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BRITARCH  July 2006

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Subject:

Re: Mining landscape of Cornwall and West Devon becomes a UNESCO World Heritage Site

From:

Bea Hopkinson <[log in to unmask]>

Reply-To:

British archaeology discussion list <[log in to unmask]>

Date:

Fri, 14 Jul 2006 08:10:52 -0700

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text/plain

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Trevor,

     There is also in the field of metal extraction the widespread use of 
lead which
we can certainly trace at Droitwich where it was used in boiling pan 
construction,  to at least 1086 in Domesday Book (as fabrica plumbi) .   
There are also indications from the design of Anglo Saxon furnaces and 
furnace evidence that such pans were likely to have been used at least 
from that earlier time.

Bea

>I couldn't agree more Bea.
>
>It is interesting to note that the new heritage site includes West Devon for
>the part it played in tin and copper extraction. Here in North Devon we have
>silver/lead mines, certainly documented from the 12th century and more and
>more evidence suggests a much earlier mining field.
>
>Then we have the Roman extraction of iron and huge smelting complexes around
>Brayford in North Devon, and I do not believe that we have scratched the
>surface of the extent of the mining and smelting field in that area.
>
>I can only think that 'poor man country Cornwall' who have received millions
>from Brussels as being a 'poor economy' have the knowledge and will to
>'push' such enterprises. Everyone knows that Cornwall was very late in its
>mineral extraction, compared for example with Devon. The majority of the
>early tin exports (pre history) came from Devon and not from Cornwall. I can
>only think that it is our 'honest' Englishness which lets us down!
>
>Best of luck to them anyway.
>
>Trevor.
>
>----- Original Message ----- 
>From: "Bea Hopkinson" <[log in to unmask]>
>To: <[log in to unmask]>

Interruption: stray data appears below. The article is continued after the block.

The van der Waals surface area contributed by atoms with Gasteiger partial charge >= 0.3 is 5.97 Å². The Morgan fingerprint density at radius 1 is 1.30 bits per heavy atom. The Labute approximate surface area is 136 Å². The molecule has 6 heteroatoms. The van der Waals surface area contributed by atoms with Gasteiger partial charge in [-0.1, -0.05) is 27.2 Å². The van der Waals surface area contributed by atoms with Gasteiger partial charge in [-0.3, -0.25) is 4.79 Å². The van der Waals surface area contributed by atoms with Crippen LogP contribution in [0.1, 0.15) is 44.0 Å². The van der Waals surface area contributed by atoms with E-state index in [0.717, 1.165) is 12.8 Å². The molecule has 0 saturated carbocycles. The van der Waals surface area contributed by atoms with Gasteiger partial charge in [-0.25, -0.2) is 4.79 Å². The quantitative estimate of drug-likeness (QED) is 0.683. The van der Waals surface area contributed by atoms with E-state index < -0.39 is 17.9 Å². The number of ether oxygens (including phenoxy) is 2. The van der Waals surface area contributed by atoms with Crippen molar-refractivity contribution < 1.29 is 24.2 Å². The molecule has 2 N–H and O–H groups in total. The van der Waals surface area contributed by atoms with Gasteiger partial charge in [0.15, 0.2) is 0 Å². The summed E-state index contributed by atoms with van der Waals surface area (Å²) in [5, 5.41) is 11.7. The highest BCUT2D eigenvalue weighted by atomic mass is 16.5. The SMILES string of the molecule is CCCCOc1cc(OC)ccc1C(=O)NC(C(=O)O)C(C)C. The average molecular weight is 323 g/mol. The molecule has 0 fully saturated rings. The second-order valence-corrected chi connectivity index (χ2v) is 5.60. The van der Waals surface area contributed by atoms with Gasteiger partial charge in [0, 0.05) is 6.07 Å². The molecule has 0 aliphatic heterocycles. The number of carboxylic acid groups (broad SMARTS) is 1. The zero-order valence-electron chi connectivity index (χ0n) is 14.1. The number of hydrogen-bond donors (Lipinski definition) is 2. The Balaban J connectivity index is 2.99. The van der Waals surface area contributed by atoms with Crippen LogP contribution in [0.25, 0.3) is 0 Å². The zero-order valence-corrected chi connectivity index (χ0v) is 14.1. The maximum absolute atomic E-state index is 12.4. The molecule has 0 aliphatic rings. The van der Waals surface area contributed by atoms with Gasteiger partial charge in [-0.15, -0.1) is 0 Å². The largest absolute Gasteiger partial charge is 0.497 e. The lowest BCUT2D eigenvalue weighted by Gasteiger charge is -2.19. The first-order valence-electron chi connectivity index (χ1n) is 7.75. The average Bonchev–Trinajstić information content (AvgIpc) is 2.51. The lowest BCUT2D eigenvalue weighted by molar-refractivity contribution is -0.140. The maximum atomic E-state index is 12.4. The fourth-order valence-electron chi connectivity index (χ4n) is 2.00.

>Sent: Thursday, July 13, 2006 7:26 PM
>Subject: Re: [BRITARCH] Mining landscape of Cornwall and West Devon becomes 
>a UNESCO World Heritage Site
>
>
>> Re the note below on the
>>> inclusion in the World Heritage List is essentially honorific and
>>>leaves the existing rights and obligations of owners, occupiers and
>>>planning authorities unaffected. A prerequisite for World Heritage Site
>>>status is, nevertheless, the existence of effective legal protection and
>>>the establishment of management plans agreed with site owners to ensure
>>>each site's conservation and presentation.
>>
>> It is very heartening to see such worthwhile sites listed as World
>> Heritage Sites
>> in the United Kingdom.  One can't help but wonder though how sites are
>> chosen.
>> For a long time I have felt strongly about the Droitwich Brine Springs
>> where we
>> have physical evidence of a wooden structure - 30 ft. deep built around
>> these springs
>> which replaced in 1264 an early structure that can be traced as early as
>> 816 A.D.
>> At this site there are Iron Age remains, Roman remains, Anglo Saxon
>> remains as well as later remains from the 17th, 18th, 19th, 20th
>> centuries.  The site is maintained by the
>> local borough and county councils who were discouraged in the 1980's from
>> re-routing the Brindley Canal which was built to transport salt - another
>> heritage item at this site.
>> The brine itself in the principal pit, known as Upwich, is also unique in
>> that this naturally fully saturated sodium chloride brine is very pure
>> containing only minimal trace element amounts of other minerals.  This is
>> very unusual for natural water sources.  In addition these sub-artesian
>> brine springs come to the surface without the need for deep digging
>> without being diluted by fresh-water close to the surface.  For that
>> reason these brine springs were exploited until 1921.  I could go on and
>> explain of these things - what I can't explain is the lack of national
>> recognition :(
>>
>> Bea
>>
>> Beatrice Hopkinson, President Droitwich Brine Springs and Archaeological
>> Trust,
>> American Institute of Archaeology, Los Angeles Board
>> Hon. Secretary Los Angeles Branch, Oxford University Society
>>
>>
>>
>>
>>
>>>DCMS news release
>>>
>>>Date: July 13, 2006 Time: 12:45
>>>
>>>Mining landscape of Cornwall and West Devon becomes a UNESCO World
>>>Heritage Site
>>>
>>>The mining landscape of Cornwall and West Devon has become a World
>>>Heritage Site, following a decision by the World Heritage Committee,
>>>Culture Secretary Tessa Jowell announced today.
>>>
>>>Cornwall and West Devon has supplied much of the western world's tin and
>>>copper over the last 4,000 years and, for a time during the 18th and
>>>19th centuries, the area was the world's greatest producer of these
>>>metals. As such, it contributed substantially to Britain's Industrial
>>>Revolution and influenced mining technology and industrialisation
>>>throughout the world.
>>>
>>>It is this influence on the global culture and economy which has been
>>>acknowledged by the World Heritage Committee.
>>>
>>>Tessa Jowell said:
>>>